Category Archives: Nation Building

“Real Patriots Choose Patriotic Names” in Tajikistan

2005_Tajikistan_Passport-200x200In Tajikistan, a person’s name is no longer a private matter. Officials insist that a name is an indication of the degree of patriotism of its bearer.

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Also, read these shorter pieces on the subject:

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Filed under Internet, Nation Building, Nationalism, Politics, Social media, Tajikistan

Time to Change Tajikistan’s Flag?

Tajikistan’s flag shows three horizontal stripes of red (top), a wider stripe of white (middle), and green (bottom). A gold crown surmounted by seven gold stars is located in the center of the white stripe.

tj_longflagThe country has had the flag since November 1992. Now some bloggers suggest that that it might be time to change the country’s flag. Read on Global Voices Online >>

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Filed under History, Nation Building, Social media, Tajikistan

Lenin in Tajikistan: ‘Better Hitler’ or ‘Real Hero’?

Since independence, Tajikistan’s authorities have taken down almost all Soviet-erected statues of Vladimir Lenin across the country.

The removal of these monuments is quite controversial in Tajikistan, where some bloggers call Lenin a ‘better Hitler’ while others consider him a ‘real hero’. Read on Global Voices Online >>

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Filed under Education, Nation Building, Social media, Tajikistan

Tajikistan: ‘Halloween is not for Patriots’

In Tajikistan, celebration of Halloween (or other ‘alien’ holidays) borders on national treason.

There are not many people in Tajikistan who know anything about Halloween. Yet even rare celebrations of the holiday in the country make some people uneasy. Is Halloween an ‘alien’ tradition endangering Tajik culture? Or is it just an ‘innocent prank’? Read on Global Voices Online >>


Filed under Nation Building, Social media, Tajikistan

The Rogun Dam Controversy: Is Compromise Possible?

Heated disputes over the allocation of energy and water have been the defining feature of relations between Tajikistan and Uzbekistan over much of the last decade. Although the distrust between the two countries has deep historical roots, the present tensions revolve primarily around the Rogun Dam project. So far, both Tajikistan and Uzbekistan have been unwilling to discuss solutions that would be acceptable to both countries. Yet, without a compromise over Rogun, it is highly unlikely that the strained relations between the two neighboring states will go back to normal. Is compromise over the dam project possible?

BACKGROUND: The most contentious feature of the Rogun Dam that Tajikistan has been building since 2006 is its height. The 335-meter giant was designed by Soviet engineers in the 1970s to overtake Norak – also on the Vakhsh River in Tajikistan – as the world’s highest dam. In addition to reflecting the overall Soviet obsession with larger-than-needed engineering projects, the massive dam made sense from a purely utilitarian perspective. It was designed to create a huge reservoir that would irrigate over three million hectares of land in downstream countries, particularly in Uzbekistan, and enable multi-year water storage and regulation for regional irrigation purposes. It was also designed to increase hydroelectricity generation and enable the construction of major industrial enterprises in Tajikistan. Although the construction began in 1982, the break-up of the Soviet Union prevented the project from completion.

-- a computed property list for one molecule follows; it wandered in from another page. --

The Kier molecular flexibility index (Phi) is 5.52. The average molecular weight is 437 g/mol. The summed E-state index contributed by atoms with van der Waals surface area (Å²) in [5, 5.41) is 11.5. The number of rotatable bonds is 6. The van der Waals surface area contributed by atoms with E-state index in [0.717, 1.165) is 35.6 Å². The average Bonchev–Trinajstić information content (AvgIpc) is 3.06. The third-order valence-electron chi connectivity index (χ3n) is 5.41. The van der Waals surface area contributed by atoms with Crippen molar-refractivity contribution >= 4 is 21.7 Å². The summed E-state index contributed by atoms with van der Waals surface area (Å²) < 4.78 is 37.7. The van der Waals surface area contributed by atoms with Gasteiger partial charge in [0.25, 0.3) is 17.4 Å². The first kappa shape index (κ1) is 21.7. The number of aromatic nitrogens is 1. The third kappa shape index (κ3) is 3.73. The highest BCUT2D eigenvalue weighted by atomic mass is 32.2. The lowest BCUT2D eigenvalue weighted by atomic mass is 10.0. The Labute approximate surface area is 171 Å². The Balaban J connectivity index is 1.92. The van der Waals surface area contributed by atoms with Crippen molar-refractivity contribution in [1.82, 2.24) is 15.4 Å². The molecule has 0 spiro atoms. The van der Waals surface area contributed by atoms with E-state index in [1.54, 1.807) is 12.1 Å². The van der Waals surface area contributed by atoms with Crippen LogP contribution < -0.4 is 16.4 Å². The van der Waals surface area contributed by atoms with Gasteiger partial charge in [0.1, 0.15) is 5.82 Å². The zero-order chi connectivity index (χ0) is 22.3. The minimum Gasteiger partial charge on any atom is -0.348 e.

Emerging from a devastating civil war and facing recurrent power shortages in the 2000s, Tajikistan has sought to utilize its primary resource – an enormous potential for hydropower production – to develop into a prosperous state. The Rogun Dam scheme became the cornerstone of the Tajik government’s ambitious economic development program. The dam has been promoted as a shortcut to energy independence and economic growth. If the dam is completed, it will enable Tajikistan to generate about 13 billion kilowatt-hours of electricity annually. This will not only help the country meet all of its domestic needs but will also make Tajikistan a net exporter of electricity. What experts in Dushanbe prefer not to mention is that the generation of this amount of electricity does not require a 335-meter high dam. By building the dam based on the original Soviet blueprint, Tajikistan seeks to be able to control the flow of the Vakhsh River, including for political purposes.
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Filed under Authoritarianism, Energy, Nation Building, Tajik-Uzbek relations, Tajikistan